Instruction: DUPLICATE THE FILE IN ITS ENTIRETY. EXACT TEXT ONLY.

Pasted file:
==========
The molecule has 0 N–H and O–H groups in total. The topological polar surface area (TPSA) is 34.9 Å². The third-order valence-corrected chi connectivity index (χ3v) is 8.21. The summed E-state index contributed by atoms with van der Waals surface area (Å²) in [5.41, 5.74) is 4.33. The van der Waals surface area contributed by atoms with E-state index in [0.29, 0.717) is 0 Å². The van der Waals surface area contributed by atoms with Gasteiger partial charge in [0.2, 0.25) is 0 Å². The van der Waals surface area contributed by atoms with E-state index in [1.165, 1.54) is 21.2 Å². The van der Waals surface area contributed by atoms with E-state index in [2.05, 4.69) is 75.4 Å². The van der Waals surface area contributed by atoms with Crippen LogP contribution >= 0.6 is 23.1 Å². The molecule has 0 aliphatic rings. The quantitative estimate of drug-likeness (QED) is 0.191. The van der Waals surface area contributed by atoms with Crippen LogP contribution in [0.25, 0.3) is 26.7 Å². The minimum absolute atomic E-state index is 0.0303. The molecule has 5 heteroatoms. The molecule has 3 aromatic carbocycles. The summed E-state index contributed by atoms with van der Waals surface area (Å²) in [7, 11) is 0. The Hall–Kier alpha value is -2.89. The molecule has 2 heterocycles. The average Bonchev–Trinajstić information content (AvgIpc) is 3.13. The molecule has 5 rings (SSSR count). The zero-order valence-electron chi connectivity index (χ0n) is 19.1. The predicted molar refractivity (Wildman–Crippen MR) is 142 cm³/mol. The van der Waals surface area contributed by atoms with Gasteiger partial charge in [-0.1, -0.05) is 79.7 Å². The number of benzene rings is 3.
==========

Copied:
The molecule has 0 N–H and O–H groups in total. The topological polar surface area (TPSA) is 34.9 Å². The third-order valence-corrected chi connectivity index (χ3v) is 8.21. The summed E-state index contributed by atoms with van der Waals surface area (Å²) in [5.41, 5.74) is 4.33. The van der Waals surface area contributed by atoms with E-state index in [0.29, 0.717) is 0 Å². The van der Waals surface area contributed by atoms with Gasteiger partial charge in [0.2, 0.25) is 0 Å². The van der Waals surface area contributed by atoms with E-state index in [1.165, 1.54) is 21.2 Å². The van der Waals surface area contributed by atoms with E-state index in [2.05, 4.69) is 75.4 Å². The van der Waals surface area contributed by atoms with Crippen LogP contribution >= 0.6 is 23.1 Å². The molecule has 0 aliphatic rings. The quantitative estimate of drug-likeness (QED) is 0.191. The van der Waals surface area contributed by atoms with Crippen LogP contribution in [0.25, 0.3) is 26.7 Å². The minimum absolute atomic E-state index is 0.0303. The molecule has 5 heteroatoms. The molecule has 3 aromatic carbocycles. The summed E-state index contributed by atoms with van der Waals surface area (Å²) in [7, 11) is 0. The Hall–Kier alpha value is -2.89. The molecule has 2 heterocycles. The average Bonchev–Trinajstić information content (AvgIpc) is 3.13. The molecule has 5 rings (SSSR count). The zero-order valence-electron chi connectivity index (χ0n) is 19.1. The predicted molar refractivity (Wildman–Crippen MR) is 142 cm³/mol. The van der Waals surface area contributed by atoms with Gasteiger partial charge in [-0.1, -0.05) is 79.7 Å². The number of benzene rings is 3.